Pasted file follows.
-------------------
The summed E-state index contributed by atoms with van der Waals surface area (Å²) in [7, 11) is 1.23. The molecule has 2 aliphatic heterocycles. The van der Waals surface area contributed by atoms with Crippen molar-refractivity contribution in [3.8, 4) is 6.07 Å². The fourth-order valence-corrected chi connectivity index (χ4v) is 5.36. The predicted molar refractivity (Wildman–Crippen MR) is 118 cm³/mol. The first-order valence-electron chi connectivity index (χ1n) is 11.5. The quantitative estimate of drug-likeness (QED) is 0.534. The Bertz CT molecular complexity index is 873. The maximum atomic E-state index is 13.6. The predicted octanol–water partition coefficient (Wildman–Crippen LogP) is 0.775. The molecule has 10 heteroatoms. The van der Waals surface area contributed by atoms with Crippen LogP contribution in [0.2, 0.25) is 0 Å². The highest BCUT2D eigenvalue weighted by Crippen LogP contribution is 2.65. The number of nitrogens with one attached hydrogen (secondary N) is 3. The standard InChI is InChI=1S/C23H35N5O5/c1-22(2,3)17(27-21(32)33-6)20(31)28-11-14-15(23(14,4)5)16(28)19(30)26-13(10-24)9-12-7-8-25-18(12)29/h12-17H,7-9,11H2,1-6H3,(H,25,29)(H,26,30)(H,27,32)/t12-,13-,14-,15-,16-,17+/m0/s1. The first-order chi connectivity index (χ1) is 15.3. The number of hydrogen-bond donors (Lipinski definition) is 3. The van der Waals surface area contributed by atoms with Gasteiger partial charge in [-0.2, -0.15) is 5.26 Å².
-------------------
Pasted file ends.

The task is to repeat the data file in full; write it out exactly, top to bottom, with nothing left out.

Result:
The summed E-state index contributed by atoms with van der Waals surface area (Å²) in [7, 11) is 1.23. The molecule has 2 aliphatic heterocycles. The van der Waals surface area contributed by atoms with Crippen molar-refractivity contribution in [3.8, 4) is 6.07 Å². The fourth-order valence-corrected chi connectivity index (χ4v) is 5.36. The predicted molar refractivity (Wildman–Crippen MR) is 118 cm³/mol. The first-order valence-electron chi connectivity index (χ1n) is 11.5. The quantitative estimate of drug-likeness (QED) is 0.534. The Bertz CT molecular complexity index is 873. The maximum atomic E-state index is 13.6. The predicted octanol–water partition coefficient (Wildman–Crippen LogP) is 0.775. The molecule has 10 heteroatoms. The van der Waals surface area contributed by atoms with Crippen LogP contribution in [0.2, 0.25) is 0 Å². The highest BCUT2D eigenvalue weighted by Crippen LogP contribution is 2.65. The number of nitrogens with one attached hydrogen (secondary N) is 3. The standard InChI is InChI=1S/C23H35N5O5/c1-22(2,3)17(27-21(32)33-6)20(31)28-11-14-15(23(14,4)5)16(28)19(30)26-13(10-24)9-12-7-8-25-18(12)29/h12-17H,7-9,11H2,1-6H3,(H,25,29)(H,26,30)(H,27,32)/t12-,13-,14-,15-,16-,17+/m0/s1. The first-order chi connectivity index (χ1) is 15.3. The number of hydrogen-bond donors (Lipinski definition) is 3. The van der Waals surface area contributed by atoms with Gasteiger partial charge in [-0.2, -0.15) is 5.26 Å².